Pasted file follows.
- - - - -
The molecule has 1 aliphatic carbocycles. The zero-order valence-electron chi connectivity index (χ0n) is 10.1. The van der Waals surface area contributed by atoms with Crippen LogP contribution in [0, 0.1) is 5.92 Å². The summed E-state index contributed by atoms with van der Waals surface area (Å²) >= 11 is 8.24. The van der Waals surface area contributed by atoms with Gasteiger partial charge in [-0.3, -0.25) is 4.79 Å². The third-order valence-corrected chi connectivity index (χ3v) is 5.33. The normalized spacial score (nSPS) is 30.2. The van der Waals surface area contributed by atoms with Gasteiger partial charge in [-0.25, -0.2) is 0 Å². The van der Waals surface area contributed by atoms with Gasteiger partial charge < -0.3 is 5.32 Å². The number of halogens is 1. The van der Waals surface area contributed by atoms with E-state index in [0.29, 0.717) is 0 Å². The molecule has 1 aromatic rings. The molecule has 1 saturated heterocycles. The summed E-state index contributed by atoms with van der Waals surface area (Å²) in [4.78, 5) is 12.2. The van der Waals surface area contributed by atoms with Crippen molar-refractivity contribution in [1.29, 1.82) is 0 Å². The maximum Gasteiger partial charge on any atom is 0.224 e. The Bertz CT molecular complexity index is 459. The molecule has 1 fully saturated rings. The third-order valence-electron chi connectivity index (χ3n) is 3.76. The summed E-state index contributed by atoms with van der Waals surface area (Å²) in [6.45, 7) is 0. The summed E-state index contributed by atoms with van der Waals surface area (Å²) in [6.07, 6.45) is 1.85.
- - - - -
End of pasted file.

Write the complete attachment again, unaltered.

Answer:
The molecule has 1 aliphatic carbocycles. The zero-order valence-electron chi connectivity index (χ0n) is 10.1. The van der Waals surface area contributed by atoms with Crippen LogP contribution in [0, 0.1) is 5.92 Å². The summed E-state index contributed by atoms with van der Waals surface area (Å²) >= 11 is 8.24. The van der Waals surface area contributed by atoms with Gasteiger partial charge in [-0.3, -0.25) is 4.79 Å². The third-order valence-corrected chi connectivity index (χ3v) is 5.33. The normalized spacial score (nSPS) is 30.2. The van der Waals surface area contributed by atoms with Gasteiger partial charge in [-0.25, -0.2) is 0 Å². The van der Waals surface area contributed by atoms with Gasteiger partial charge < -0.3 is 5.32 Å². The number of halogens is 1. The van der Waals surface area contributed by atoms with E-state index in [0.29, 0.717) is 0 Å². The molecule has 1 aromatic rings. The molecule has 1 saturated heterocycles. The summed E-state index contributed by atoms with van der Waals surface area (Å²) in [4.78, 5) is 12.2. The van der Waals surface area contributed by atoms with Crippen molar-refractivity contribution in [1.29, 1.82) is 0 Å². The maximum Gasteiger partial charge on any atom is 0.224 e. The Bertz CT molecular complexity index is 459. The molecule has 1 fully saturated rings. The third-order valence-electron chi connectivity index (χ3n) is 3.76. The summed E-state index contributed by atoms with van der Waals surface area (Å²) in [6.45, 7) is 0. The summed E-state index contributed by atoms with van der Waals surface area (Å²) in [6.07, 6.45) is 1.85.